Is Your Child a Picky Eater? Try These Tips
April 22, 2019
Whether you fed your baby purees or are a proponent of the baby-led weaning method, your child will likely go through a picky phase when it comes to eating food. In some cases, that may mean refusing to eat anything other than chicken nuggets. In others, your toddler may rather play than eat anything at all. Fortunately, with a little support and assistance, your child’s food preferences will often mature over time. Knowing this, of course, doesn’t make mealtime battles any less frustrating. If your child is a picky eater, here are some tips that may help:
1. Let your child decide
Picky eating habits are more likely to develop when parents punish, bribe or reward their children’s eating behaviors. Though you as the parent should decide what food to serve at a meal, allow your child to decide whether to eat the food on the table and how much (if any). Research shows that when you approach feeding this way, your child learns to listen to his body and make healthy food choices. It also leads to fewer power struggles between parent and child around food.
Include a variety of balanced foods including one food you know that your child likes, as well as one food you want them to try. Then, give your child space by avoiding any sort of pressure at the table. The “one bite” rule or offering dessert as a reward for eating their meal can tarnish their long-term relationship with food.
2. Set a timer
It’s important for meals to be served at a table. Not only does this help prevent choking, but it can also help your child focus for enough time to actually eat something. Be sure you limit distractions, such as turning off the tv and putting down your cell phone. Even if your child chooses not to eat the food you serve, require a mandatory length of time for sitting at the table for meals. Set a timer for a few minutes, then gradually work your way up to a goal of 15 minutes. And remember, part of teaching healthy eating habits is to help kids focus on eating when they’re hungry and until they are full rather than on finishing every bite on their plate.
3. Eat together
Sitting down for meals together has a variety of benefits. Family meals are proven to strengthen family bonds and lead to healthier food choices. You are able to lead by example, and it’s more enjoyable for your child when you eat together versus telling them they need to sit at the table alone for 15 minutes. A happy, more relaxed child will often eat more or be more willing to try new foods.
4. Focus on exposure
In marketing, a common principal states that a prospect needs to “hear” the advertiser’s message at least 7 times before they’ll take action to buy that product or service. But for picky kids, it can sometimes take 100 or even 1,000 exposures to a new food before they will eat. Your child may not try something the first time you serve it, or even the second or third time. And that’s okay. Keep serving that food regularly until it’s no longer “something new” and one day they may surprise you. Remember, your child can’t try something that isn’t there.
5. Make it fun
Introduce new foods by seeking new and creative ways to make them more fun and less intimidating. Mini cookie cutters, food picks, and even new eating utensils such as forks, spoons or chopsticks, can make eating more interesting. Other ways to incorporate fun including playing fun food games like building a vegetable tower or tic tac toe with peas and carrots. Anything that encourages your child to touch the new food will bring them one step closer to eating it.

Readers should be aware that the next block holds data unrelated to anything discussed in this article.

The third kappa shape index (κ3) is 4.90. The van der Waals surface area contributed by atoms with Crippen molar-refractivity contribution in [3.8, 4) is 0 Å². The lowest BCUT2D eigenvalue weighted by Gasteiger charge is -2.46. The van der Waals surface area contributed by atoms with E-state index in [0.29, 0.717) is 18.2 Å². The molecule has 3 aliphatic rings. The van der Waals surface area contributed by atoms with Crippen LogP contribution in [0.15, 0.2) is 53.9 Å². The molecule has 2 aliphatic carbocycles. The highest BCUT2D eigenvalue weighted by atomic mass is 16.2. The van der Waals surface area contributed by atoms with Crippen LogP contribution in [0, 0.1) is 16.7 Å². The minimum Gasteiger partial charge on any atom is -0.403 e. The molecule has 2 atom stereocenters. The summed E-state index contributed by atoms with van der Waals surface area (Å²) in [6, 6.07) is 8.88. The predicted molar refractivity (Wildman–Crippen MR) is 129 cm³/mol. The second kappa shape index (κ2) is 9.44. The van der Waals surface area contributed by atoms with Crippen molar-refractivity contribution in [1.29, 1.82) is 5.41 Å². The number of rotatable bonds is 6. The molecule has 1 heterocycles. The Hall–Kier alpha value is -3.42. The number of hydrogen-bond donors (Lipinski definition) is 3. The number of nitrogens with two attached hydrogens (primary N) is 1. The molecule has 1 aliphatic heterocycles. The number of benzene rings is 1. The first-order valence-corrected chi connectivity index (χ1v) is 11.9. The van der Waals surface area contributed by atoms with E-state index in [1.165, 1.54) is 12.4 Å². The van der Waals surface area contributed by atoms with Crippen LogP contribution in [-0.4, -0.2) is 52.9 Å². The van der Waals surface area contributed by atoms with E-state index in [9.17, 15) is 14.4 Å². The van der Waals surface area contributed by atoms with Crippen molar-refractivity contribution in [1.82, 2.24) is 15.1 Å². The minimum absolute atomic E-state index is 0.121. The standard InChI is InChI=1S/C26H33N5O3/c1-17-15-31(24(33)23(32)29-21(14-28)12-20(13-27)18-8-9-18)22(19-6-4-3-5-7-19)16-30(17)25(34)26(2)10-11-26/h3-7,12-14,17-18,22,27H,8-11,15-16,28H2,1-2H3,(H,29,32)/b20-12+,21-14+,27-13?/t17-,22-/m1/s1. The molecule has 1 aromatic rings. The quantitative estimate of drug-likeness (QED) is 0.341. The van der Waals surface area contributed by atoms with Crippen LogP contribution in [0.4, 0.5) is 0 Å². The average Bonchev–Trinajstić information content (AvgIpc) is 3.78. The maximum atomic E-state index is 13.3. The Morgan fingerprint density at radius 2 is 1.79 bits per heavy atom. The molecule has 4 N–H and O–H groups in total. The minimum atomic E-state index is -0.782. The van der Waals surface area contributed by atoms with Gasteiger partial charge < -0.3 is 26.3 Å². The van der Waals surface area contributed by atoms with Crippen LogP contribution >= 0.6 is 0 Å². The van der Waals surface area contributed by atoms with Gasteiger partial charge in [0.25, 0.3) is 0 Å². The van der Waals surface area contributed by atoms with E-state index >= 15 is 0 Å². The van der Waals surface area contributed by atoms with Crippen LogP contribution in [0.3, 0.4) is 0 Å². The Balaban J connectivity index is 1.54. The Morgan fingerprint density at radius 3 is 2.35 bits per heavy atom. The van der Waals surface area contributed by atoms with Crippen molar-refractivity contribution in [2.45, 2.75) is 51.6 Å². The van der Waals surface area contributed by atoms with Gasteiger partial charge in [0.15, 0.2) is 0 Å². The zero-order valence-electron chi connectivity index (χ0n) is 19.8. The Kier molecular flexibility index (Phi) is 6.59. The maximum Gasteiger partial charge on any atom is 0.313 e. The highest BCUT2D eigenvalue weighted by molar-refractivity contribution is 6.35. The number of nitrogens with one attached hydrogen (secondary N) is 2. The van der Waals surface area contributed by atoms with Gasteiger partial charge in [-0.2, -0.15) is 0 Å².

6. Don’t be a short-order cook
Serve one meal for everyone in the family; no exceptions. Remember, it is your role as the parent or caregiver to choose the foods that are served at each meal. Incorporate at least one thing that everyone likes. Catering to each individuals food preference may seem easier right now, but it will quickly become exhausting and in the long-term can actually encourage children to take much longer to try new foods.
7. Get your kids involved
Kids are more likely to taste a dish if they helped plan or prepare it. Flip through some kid-friendly cookbooks together and let your child pick out new recipes to try. Then let them help you grocery shop as you talk about life skills such as how to choose produce. At home, involve them with age-appropriate tasks such as measuring ingredients, stirring and chopping. This kid-friendly knife and cutting set from Amazon is even safe for toddlers.
8. Manage Sweets
Sweets and treats shouldn’t be banned altogether. They also should not be used as forms of reward or punishment. As with any food, it’s important for kids to have access to sweets, but parents need to teach kids how to eat them sparingly. Kids don’t naturally understand nutrition needs and eating schedules, they are something that has to be taught. Give kids guidelines about what that means — one dessert per day, three meals a day, one afterschool snack, or whatever the eating schedule is. Forbidding sweets entirely can backfire, potentially leading kids to overindulge or abuse them when those foods are available— unhealthy eating habits that can carry well into adulthood.
When to Seek Help
Picky eating usually is a normal developmental stage for toddlers. However, it may also be an indication of larger challenges such as sensory processing or food intolerances that they are unable to communicate yet. If you are concerned about your child’s diet, talk with your pediatrician, who can help troubleshoot and make sure your child is getting all the necessary nutrients to grow and develop. To schedule an appointment call Holly Springs Pediatrics at (919) 249-4700.